The New York Times has corrected an article that mistakenly referred to the Great Depression of the 1930s as “the time of shedding and cold rocks”.
One of its editors had installed software that adds references to snakes to websites.
The substitution was missed and published online, but did not appear in the print edition of the newspaper.
The newspaper blamed an “editing error involving a satirical text-swapping web browser extension”.
The Millennials to Snake People add-on for Google’s Chrome browser was created by coder Eric Bailey, who had noticed a surge in news stories blaming so-called millennials for the world’s problems.
He decided changing the term “millennials” to “snake people” in news articles and on websites, and making other snake references, would be funny.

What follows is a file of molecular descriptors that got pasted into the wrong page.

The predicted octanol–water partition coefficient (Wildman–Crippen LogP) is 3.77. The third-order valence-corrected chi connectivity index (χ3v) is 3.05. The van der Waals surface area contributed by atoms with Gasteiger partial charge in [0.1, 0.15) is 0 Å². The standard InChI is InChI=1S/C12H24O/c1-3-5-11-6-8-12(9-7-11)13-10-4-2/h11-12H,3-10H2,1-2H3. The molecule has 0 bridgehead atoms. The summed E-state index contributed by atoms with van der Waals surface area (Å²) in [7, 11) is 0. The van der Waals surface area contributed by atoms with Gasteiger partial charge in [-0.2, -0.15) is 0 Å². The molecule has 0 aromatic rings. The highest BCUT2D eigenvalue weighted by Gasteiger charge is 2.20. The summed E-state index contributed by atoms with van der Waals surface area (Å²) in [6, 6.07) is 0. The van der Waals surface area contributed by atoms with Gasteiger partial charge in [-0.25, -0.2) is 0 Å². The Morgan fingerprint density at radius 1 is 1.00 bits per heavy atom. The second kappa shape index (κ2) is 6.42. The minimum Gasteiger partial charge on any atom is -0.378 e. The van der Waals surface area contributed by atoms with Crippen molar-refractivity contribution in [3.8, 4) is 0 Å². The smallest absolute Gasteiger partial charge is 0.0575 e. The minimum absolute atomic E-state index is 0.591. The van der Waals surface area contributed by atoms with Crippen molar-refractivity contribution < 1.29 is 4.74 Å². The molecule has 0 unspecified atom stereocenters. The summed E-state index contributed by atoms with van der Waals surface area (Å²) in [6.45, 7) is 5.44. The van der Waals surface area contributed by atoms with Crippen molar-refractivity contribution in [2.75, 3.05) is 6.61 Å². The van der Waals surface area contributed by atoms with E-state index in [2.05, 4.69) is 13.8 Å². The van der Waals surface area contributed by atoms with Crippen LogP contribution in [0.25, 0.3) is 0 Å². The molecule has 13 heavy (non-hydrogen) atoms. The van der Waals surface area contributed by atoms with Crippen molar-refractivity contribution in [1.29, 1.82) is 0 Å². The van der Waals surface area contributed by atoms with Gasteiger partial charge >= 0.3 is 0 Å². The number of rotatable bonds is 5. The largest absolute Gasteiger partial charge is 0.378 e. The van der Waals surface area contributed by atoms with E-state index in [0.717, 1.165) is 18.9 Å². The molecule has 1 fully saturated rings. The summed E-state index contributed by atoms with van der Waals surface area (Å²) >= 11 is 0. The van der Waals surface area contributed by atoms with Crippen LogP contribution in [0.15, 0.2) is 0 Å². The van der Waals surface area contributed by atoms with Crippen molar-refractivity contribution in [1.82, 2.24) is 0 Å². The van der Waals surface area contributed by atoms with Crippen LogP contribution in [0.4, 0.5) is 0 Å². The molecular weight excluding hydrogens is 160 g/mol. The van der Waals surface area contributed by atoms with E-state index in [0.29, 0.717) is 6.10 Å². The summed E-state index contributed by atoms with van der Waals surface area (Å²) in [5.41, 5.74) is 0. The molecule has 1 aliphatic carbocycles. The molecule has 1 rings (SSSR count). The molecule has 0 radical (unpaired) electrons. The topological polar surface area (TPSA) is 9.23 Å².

The New York Times correction offered readers a “pro tip” to avoid mistakes, advising: “Disable your Millennials to Snake People extension when copying and pasting.”
The mistake appeared in an article fact-checking President Donald Trump’s claims on trade deficits.
In 2016, Wired magazine made a similar mistake and published an article in which Donald Trump’s name was replaced with “someone with tiny hands”.
The error made it past the magazine’s production team, who had assumed it was an intentional joke.